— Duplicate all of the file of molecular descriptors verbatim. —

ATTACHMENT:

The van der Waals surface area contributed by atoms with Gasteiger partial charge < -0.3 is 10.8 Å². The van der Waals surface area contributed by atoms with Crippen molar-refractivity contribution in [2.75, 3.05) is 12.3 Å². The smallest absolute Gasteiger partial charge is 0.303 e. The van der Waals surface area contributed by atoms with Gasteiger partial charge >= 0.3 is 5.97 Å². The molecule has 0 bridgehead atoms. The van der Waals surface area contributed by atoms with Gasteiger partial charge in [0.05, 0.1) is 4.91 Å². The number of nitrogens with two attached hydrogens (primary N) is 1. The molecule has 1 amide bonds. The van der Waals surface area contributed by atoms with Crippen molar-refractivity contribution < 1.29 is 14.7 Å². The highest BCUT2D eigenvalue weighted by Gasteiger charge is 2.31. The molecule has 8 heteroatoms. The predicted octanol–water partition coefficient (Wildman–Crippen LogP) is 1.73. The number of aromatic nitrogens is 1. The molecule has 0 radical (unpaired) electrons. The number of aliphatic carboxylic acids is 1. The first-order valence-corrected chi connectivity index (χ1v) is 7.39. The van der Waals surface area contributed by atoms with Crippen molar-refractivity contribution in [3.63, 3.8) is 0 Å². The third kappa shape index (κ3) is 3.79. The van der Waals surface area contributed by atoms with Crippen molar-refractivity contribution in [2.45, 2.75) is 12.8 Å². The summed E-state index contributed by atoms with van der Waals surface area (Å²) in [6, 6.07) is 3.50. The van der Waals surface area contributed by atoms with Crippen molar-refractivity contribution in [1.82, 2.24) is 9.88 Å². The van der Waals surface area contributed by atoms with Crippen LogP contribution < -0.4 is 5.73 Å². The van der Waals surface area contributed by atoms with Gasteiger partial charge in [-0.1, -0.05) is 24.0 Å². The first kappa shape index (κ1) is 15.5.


The van der Waals surface area contributed by atoms with Gasteiger partial charge < -0.3 is 10.8 Å². The van der Waals surface area contributed by atoms with Crippen molar-refractivity contribution in [2.75, 3.05) is 12.3 Å². The smallest absolute Gasteiger partial charge is 0.303 e. The van der Waals surface area contributed by atoms with Gasteiger partial charge >= 0.3 is 5.97 Å². The molecule has 0 bridgehead atoms. The van der Waals surface area contributed by atoms with Gasteiger partial charge in [0.05, 0.1) is 4.91 Å². The number of nitrogens with two attached hydrogens (primary N) is 1. The molecule has 1 amide bonds. The van der Waals surface area contributed by atoms with Crippen molar-refractivity contribution < 1.29 is 14.7 Å². The highest BCUT2D eigenvalue weighted by Gasteiger charge is 2.31. The molecule has 8 heteroatoms. The predicted octanol–water partition coefficient (Wildman–Crippen LogP) is 1.73. The number of aromatic nitrogens is 1. The molecule has 0 radical (unpaired) electrons. The number of aliphatic carboxylic acids is 1. The first-order valence-corrected chi connectivity index (χ1v) is 7.39. The van der Waals surface area contributed by atoms with Crippen molar-refractivity contribution in [3.63, 3.8) is 0 Å². The third kappa shape index (κ3) is 3.79. The van der Waals surface area contributed by atoms with Crippen molar-refractivity contribution in [2.45, 2.75) is 12.8 Å². The summed E-state index contributed by atoms with van der Waals surface area (Å²) in [6, 6.07) is 3.50. The van der Waals surface area contributed by atoms with Crippen molar-refractivity contribution in [1.82, 2.24) is 9.88 Å². The van der Waals surface area contributed by atoms with Crippen LogP contribution < -0.4 is 5.73 Å². The van der Waals surface area contributed by atoms with Gasteiger partial charge in [-0.1, -0.05) is 24.0 Å². The first kappa shape index (κ1) is 15.5.